April 19 2014 Latest news:
Sunday, February 17, 2013
It stands a foot high, dates from 1958 and records a famous Grand National victory, but for one Norfolk politician it signifies something much deeper – a physical link to the dad he did not know as a child.
So when Mid Norfolk MP George Freeman heard the trophy commemorating his father Arthur’s triumph in the world’s most famous horse race was about to be auctioned – and could end up being melted down – he decided he had to save it.
Arthur Freeman was born in 1926 and came from a long line of huntsmen. He rode for the Queen Mother for several years in the 1950s – a role inherited by Dick Francis – but 1958 was the year of greatest triumph. He had previously taken part in six Nationals but did not have a ride that year until he was drafted in at the last minute to ride Mr What.
The race was dramatic, and one newspaper report said: “It was well that a strong and accomplished jockey had been chosen, for Mr What hit the last fence hard. His hind legs went up into the air and he was twisted awkwardly.
“The crowd on the stands gasped and roared as they saw it, but Freeman, a survivor of hundreds of such incidents, balanced himself in the air and braced back, never losing the contact between the saddle and his boots.
“Mr What, a courageous, natural jumper, took the shock on his forelegs, pricked his ears, and galloped on.”
He went on to win by 30 lengths, a stunning margin. But the day was also memorable for more personal reasons, as he and his wife-to-be became engaged that evening.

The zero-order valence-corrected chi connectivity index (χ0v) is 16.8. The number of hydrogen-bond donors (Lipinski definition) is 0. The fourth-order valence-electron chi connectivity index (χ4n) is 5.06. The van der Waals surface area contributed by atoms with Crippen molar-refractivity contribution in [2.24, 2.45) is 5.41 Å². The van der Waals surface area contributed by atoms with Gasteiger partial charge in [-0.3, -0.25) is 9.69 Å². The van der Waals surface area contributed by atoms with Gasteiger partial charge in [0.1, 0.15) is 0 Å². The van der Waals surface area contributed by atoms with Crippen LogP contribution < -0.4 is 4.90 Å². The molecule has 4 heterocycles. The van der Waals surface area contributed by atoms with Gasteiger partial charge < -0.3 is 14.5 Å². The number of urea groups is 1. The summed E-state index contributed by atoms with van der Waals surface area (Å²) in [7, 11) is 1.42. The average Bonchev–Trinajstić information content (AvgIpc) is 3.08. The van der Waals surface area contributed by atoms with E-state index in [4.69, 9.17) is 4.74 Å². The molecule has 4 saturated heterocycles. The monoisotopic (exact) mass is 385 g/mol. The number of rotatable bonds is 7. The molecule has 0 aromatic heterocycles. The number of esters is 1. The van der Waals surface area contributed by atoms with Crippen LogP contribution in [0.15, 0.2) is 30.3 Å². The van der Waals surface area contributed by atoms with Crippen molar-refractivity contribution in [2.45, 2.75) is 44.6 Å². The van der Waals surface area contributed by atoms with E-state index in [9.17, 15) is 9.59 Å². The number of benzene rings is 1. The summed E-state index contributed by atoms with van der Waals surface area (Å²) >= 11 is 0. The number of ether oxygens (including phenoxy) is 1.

George was born in 1967, the youngest of three brothers.
He said: “After my parents divorced shortly after I was born, I grew up not knowing my father. For years, my only contact was the Letts Sporting Diary list of sporting winners which I looked forward to every year until his name passed off the bottom of the list.”
Mr Freeman was 16 when he met his father again, at Kempton Park, to watch his eldest brother, Edward, in his first race. His father died in 1988, but 20 years later his family and friends gathered at Aintree to celebrate the 50th anniversary of his most famous achievement.
George said: “Like so many jockeys of the generation when jump jockeys took their lives in their hands every afternoon, and in particular when the Grand National fences were much bigger and tougher obstacles than today, he suffered from many bad falls and like many jockeys was wonderfully looked after by the Injured Jockeys Fund.”
The MP has since been collecting memorabilia from his father’s career, and a photograph of him and Mr What clearing the final fence of the 1958 Grand National is one of many that line the corridor of his home.
Mr Freeman said: “When Marcus Armytage, the Telegraph’s racing correspondent, who himself won the race as an amateur, told me that the trophy from father’s race was up for auction I initially
put in a reserve bid to ensure the trophy did not go, as so many do, for smelting.
“But then the heart took over the head and I ended up in a bidding auction to buy it back. I have never done an auction before, and the bids seemed to fly by.
“It was a very nice and rather special feeling to hear the auctioneer beat the gavel and announce ‘Sold to the Freemans. It’s coming home’.
“It may prove to be a terrible investment, but for me it’s a priceless chance to re-connect with my absent father’s greatest triumph.”
He added: “Now, with two children of my own, I want them to grow up with a sense of their heritage, and I am always on the lookout for any memorabilia of dad’s career.”
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